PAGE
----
Digital Quantification of Human Eye Color Highlights Genetic Association of Three New Loci
AuthorLiu, F; Wollstein, A; Hysi, PG; Ankra-Badu, GA; Spector, TD; Park, D; Zhu, G; Larsson, M; Duffy, DL; Montgomery, GW; ...
Source TitlePLoS Genetics
PublisherPUBLIC LIBRARY SCIENCE
University of Melbourne Author/sMackey, David
AffiliationOphthalmology (Eye & Ear Hospital)
Document TypeJournal Article
CitationsLiu, F., Wollstein, A., Hysi, P. G., Ankra-Badu, G. A., Spector, T. D., Park, D., Zhu, G., Larsson, M., Duffy, D. L., Montgomery, G. W., Mackey, D. A., Walsh, S., Lao, O., Hofman, A., Rivadeneira, F., Vingerling, J. R., Uitterlinden, A. G., Martin, N. G., Hammond, C. J. & Kayser, M. (2010). Digital Quantification of Human Eye Color Highlights Genetic Association of Three New Loci. PLOS GENETICS, 6 (5), https://doi.org/10.1371/journal.pgen.1000934.
Access StatusOpen Access
Previous studies have successfully identified genetic variants in several genes associated with human iris (eye) color; however, they all used simplified categorical trait information. Here, we quantified continuous eye color variation into hue and saturation values using high-resolution digital full-eye photographs and conducted a genome-wide association study on 5,951 Dutch Europeans from the Rotterdam Study. Three new regions, 1q42.3, 17q25.3, and 21q22.13, were highlighted meeting the criterion for genome-wide statistically significant association. The latter two loci were replicated in 2,261 individuals from the UK and in 1,282 from Australia. The LYST gene at 1q42.3 and the DSCR9 gene at 21q22.13 serve as promising functional candidates. A model for predicting quantitative eye colors explained over 50% of trait variance in the Rotterdam Study. Over all our data exemplify that fine phenotyping is a useful strategy for finding genes involved in human complex traits.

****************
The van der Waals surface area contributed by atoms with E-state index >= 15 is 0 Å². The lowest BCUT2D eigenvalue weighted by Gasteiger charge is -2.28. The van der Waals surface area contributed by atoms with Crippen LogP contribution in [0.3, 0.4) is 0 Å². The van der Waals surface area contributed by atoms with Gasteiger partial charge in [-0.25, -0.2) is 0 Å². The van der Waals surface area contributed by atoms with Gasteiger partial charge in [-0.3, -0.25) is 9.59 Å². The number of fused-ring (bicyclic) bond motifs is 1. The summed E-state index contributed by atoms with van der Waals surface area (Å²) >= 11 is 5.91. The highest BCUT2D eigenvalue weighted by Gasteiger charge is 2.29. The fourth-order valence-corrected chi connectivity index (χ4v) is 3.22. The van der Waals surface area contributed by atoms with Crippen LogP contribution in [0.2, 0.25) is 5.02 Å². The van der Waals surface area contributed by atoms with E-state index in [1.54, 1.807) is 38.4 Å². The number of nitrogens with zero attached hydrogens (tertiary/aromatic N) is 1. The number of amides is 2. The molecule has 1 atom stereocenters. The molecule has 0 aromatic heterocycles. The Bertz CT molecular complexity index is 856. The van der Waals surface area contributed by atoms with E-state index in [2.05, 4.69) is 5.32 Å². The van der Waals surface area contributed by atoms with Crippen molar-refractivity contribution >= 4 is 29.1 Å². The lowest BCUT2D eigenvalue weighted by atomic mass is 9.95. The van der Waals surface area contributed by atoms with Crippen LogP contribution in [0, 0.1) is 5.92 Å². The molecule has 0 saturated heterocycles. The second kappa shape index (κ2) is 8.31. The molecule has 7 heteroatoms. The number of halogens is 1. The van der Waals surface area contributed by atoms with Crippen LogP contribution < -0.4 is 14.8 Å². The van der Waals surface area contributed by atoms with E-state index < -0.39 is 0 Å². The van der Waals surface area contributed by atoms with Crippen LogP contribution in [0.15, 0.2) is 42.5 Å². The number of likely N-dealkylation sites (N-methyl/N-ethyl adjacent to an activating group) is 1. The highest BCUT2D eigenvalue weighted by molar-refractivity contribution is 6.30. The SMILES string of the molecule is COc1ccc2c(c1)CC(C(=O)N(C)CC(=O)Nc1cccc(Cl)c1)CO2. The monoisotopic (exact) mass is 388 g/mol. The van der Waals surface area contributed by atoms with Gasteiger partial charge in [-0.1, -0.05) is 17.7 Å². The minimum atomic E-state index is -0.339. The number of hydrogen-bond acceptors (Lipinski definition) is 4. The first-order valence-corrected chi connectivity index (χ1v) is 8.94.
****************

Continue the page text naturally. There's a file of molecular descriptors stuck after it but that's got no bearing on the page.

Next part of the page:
- Click on "Export Reference in RIS Format" and choose "open with... Endnote".
- Click on "Export Reference in RIS Format". Login to Refworks, go to References => Import References